Track Bike Build // Episode One
So, I did a thing! I’ve actually been working on this deal for several months now, I went out and scoured the internets, classifieds and even salvage bike sites looking for this specific bike because I think, this bike, hiding under the sheet right here, is one of the most significant bikes of our era. And today it starts. Today. TODAY IS NEW BIKE DAY!
New bike day is always the best day, right, but what’s the plan man?
Well, we are going to take this bike, and we are going to walk through the used bike buying experience. What you should look for, what to ask the seller, then we’ll look at and take care of all the things we do to every used bike we’ve ever purchased, as well as address some of the known issues with this particular bike in a series of upcoming videos
And finally, and this is the exciting part. Because I am always going on and on about the importance of track time, we are not only going to take care of all the little maintenance issues, but we are going to build this into a rocking track bike. One that won’t break the bank. I’m hoping that we can get this thing ready for that first track day for somewhere in the $5,000 ballpark, which will include the $3,500 I’ve already paid for the bike.
The idea is I’m going to prioritize what upgrades and things that need to be done in order to get the most out of the track experience. All the upgrades are going to be coming out of my pocket, so I’m not going to be suggesting upgrades that I wouldn’t spend my own money on, or upgrades Based on my experience that I didn’t think were worth it. And we don’t have a lot of time because the first track day of the season is just four months away. After we’ve done a few track days and spent some quality time on it, that’s when we’ll start upgrading the things that need to be upgraded. We’re not just going to throw a ton of money at it.
Look, when I was learning to ride way back in the 80s, I knew that I wasn’t ready for a fire-breathing Ninja GPZ900 or a Hurricane 1000. I wanted something less intimidating. And we had some really sweet ones. Yamaha had the sick aluminum framed, as big a deal then as today, FZR400 Genesis, Suzuki had the Italian looking Bandit 400 and the GS500, Mrs CanyonChasers first motorcycle. Kawasaki had the EX500 and the Ninja 250 that didn’t see a single meaningful update from 1986 until 2014 – thirty freaking years!!
But Honda. Honda was killing it with a stack of badass littles. The VTR 250 – check out that hot pink and electric blue! Don’t let those really stupid “man when I was a kid” Facebook meme’s fool you. This is what the average teenage boy lusted after in the 1980s.
Then there was GB500 Tourist Trophy that looked more British than any British bike ever made and then there’s the one I wanted, the Honda Hawk GT. Weighing in at a mere 190 kilos, 415 pounds. It was basically a GP250 frame with a dirt bike motor cranking out a shoulder shattering 39 brake horsepower (at the crank). But experienced riders understand that little bikes rule, and back then, entire race series were built around these “newbie” bikes.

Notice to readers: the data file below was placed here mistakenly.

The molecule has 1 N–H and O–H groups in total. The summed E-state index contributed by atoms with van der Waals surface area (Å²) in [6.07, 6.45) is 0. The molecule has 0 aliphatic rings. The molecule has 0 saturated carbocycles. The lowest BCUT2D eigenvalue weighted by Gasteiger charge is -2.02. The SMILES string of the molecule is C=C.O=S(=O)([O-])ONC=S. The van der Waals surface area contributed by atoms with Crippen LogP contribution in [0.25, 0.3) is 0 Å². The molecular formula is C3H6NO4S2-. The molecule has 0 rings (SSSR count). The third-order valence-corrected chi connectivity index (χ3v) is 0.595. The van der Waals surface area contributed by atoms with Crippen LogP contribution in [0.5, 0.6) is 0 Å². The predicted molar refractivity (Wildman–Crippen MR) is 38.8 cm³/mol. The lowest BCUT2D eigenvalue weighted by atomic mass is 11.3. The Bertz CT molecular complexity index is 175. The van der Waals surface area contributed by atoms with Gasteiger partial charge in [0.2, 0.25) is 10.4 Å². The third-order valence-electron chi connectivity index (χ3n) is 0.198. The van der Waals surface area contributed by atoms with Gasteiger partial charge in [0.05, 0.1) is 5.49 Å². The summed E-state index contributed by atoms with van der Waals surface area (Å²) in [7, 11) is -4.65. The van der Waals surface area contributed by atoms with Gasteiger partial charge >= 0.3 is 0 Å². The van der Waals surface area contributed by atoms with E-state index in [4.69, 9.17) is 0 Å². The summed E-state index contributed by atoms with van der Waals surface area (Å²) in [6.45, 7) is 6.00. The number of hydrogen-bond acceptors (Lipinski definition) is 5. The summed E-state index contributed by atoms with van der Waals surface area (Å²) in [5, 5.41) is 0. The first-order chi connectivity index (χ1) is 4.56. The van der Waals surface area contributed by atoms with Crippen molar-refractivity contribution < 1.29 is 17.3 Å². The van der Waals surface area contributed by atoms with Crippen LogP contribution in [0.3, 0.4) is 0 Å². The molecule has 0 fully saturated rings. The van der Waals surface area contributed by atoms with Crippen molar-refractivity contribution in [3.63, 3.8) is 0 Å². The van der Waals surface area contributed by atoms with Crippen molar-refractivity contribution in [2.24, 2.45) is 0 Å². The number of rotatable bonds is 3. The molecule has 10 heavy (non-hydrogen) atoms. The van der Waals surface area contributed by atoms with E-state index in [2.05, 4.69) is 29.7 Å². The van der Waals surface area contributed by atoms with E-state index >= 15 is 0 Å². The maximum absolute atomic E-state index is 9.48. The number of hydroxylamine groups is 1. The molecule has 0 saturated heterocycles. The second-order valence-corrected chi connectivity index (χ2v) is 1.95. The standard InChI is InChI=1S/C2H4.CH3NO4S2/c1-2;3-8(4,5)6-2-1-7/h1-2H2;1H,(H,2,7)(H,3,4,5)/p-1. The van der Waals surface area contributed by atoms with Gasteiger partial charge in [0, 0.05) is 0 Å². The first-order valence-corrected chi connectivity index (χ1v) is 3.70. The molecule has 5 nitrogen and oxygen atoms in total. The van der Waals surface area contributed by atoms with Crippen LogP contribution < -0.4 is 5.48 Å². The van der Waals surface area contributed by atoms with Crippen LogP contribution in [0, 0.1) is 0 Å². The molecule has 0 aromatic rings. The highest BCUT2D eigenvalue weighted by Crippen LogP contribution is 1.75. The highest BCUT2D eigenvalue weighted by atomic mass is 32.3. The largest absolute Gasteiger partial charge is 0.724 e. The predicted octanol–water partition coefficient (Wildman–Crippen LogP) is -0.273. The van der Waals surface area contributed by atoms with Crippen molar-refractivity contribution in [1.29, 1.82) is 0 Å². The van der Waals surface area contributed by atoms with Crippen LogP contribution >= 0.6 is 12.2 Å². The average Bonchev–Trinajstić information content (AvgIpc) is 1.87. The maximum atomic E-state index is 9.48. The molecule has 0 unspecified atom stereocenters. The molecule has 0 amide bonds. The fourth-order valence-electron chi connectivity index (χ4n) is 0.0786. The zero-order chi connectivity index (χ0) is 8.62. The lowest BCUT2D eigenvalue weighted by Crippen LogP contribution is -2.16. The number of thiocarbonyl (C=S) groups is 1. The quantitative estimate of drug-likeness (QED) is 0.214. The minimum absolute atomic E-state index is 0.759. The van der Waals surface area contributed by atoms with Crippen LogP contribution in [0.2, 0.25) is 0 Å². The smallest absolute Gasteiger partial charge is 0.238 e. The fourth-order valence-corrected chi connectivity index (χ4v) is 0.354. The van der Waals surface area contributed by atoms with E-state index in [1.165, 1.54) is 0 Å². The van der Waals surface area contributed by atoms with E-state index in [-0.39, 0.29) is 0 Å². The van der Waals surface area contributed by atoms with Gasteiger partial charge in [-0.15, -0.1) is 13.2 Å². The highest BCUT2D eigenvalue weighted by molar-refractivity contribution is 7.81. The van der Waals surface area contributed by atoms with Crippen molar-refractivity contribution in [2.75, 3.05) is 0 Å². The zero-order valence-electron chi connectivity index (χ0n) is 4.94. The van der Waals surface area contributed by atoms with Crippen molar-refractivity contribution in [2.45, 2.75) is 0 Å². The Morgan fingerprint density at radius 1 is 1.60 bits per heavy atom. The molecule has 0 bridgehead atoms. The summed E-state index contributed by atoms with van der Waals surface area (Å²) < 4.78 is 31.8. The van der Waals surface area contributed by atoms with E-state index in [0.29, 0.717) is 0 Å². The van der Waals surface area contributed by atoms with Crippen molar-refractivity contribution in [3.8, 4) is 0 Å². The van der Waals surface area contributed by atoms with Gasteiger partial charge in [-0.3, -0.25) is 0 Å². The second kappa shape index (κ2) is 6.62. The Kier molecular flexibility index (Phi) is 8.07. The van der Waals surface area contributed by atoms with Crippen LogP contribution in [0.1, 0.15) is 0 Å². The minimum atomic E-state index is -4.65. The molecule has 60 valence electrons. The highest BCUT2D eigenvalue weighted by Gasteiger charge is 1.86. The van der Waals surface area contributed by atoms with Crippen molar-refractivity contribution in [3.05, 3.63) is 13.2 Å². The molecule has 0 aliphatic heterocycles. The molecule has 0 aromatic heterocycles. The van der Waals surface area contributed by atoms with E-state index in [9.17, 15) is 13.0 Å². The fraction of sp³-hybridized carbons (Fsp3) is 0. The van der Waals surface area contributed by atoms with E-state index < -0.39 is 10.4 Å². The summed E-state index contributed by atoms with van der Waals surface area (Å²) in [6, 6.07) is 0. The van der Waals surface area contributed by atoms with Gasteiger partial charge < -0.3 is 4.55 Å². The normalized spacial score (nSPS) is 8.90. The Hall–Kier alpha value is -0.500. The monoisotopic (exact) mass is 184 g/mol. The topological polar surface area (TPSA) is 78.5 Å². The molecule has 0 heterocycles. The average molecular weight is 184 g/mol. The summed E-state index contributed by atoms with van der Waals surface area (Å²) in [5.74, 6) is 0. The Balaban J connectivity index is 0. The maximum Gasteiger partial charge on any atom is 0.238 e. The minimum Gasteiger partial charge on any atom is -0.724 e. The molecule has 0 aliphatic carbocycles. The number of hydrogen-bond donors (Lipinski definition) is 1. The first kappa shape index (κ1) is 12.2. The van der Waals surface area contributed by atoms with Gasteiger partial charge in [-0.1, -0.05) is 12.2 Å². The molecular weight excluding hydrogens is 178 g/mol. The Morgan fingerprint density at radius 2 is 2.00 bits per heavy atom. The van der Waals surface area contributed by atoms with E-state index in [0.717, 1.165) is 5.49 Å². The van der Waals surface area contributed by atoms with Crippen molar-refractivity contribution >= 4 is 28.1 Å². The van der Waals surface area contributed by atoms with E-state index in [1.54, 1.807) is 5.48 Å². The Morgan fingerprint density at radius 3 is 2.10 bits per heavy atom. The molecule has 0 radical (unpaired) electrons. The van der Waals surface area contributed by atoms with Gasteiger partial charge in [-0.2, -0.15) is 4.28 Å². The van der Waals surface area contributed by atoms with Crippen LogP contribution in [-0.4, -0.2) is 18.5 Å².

Look, back then the industry understood that in order to get new riders, they had to have bikes that new riders wanted to ride. The problem was, as time marched on, the industry stopped paying attention to the new rider.
This is a 2017 KTM RC390
It first came to market way back in 2013. It features inverted forks, radial ByBre, By Brembo, brakes, and a trellis frame that is as pleasant to look at as any Ducati. Its a fuel injected, liquid cooled, 373cc, four valve thumper, single cylinder, with ABS, a 6-speed transmission and a slipper clutch!
This is the bike that changed the rules of entry-level bikes. I remember when they first came over here, almost overnight, whenever you saw another bike in a local canyon, odds were it was a bright orange 390 series. KTM, thank you for finally making a new-rider friendly bike that new riders were excited about and one that is capable enough to keep us old salty-dogs entertained. Hell, even Ari Henning raced one of these for a couple of years.
As a result, all the other manufacturers have upped their game and now new riders have a stack of really awesome, fun little bikes for us to choose from. Two years later we got the Yamaha R3, and now we have a stack of seriously cool entry-level bikes largely because of KTM’s delightful 390s.
And I’m telling you, if you’ve ridden one of these 390s, then you know, they are an absolute gas to ride. The torquey single single cylinder motor chugs out a respectable 44 horsepower and is as narrow as a bicycle. With a tank full of gas the thing weighs in at a mere 160 kilo’s, 360-some pounds. Thats ten percent more power and almost 20-percent lighter than that Hawk GT I so desperately wanted in my youth.
And that old saying; it’s more fun to ride a slow bike fast than to ride a fast bike slow. I challenge you to ride one of these things at full tick, and not just giggle yourself silly inside your helmet. You feel like Mission Impossible while rallying along at 45mph on a $5,000, new in box motorcycle. As opposed to riding a thirty-thousand dollar Panigale-Wally V4S Superbike at 45mph. Same speed; vastly different experience. Look, little bikes are hard to beat in GPD. giggles-per-dollar.
So, thats why I sought out and hunted for, specifically, this motorcycle. Yes. I know it is known to have some problems, and we’re going to pay extra attention to those, but like it or not, every motorcycle has some design… Issues. But we are also going to try to build on the strengths of this fantastic little bike, and hopefully you guys learn something and it’ll show that building a track bike doesn’t have to break the bank, and will open up a world of learning opportunities, but more importantly, I hope it will help illustrate how little bikes are so much fun to ride.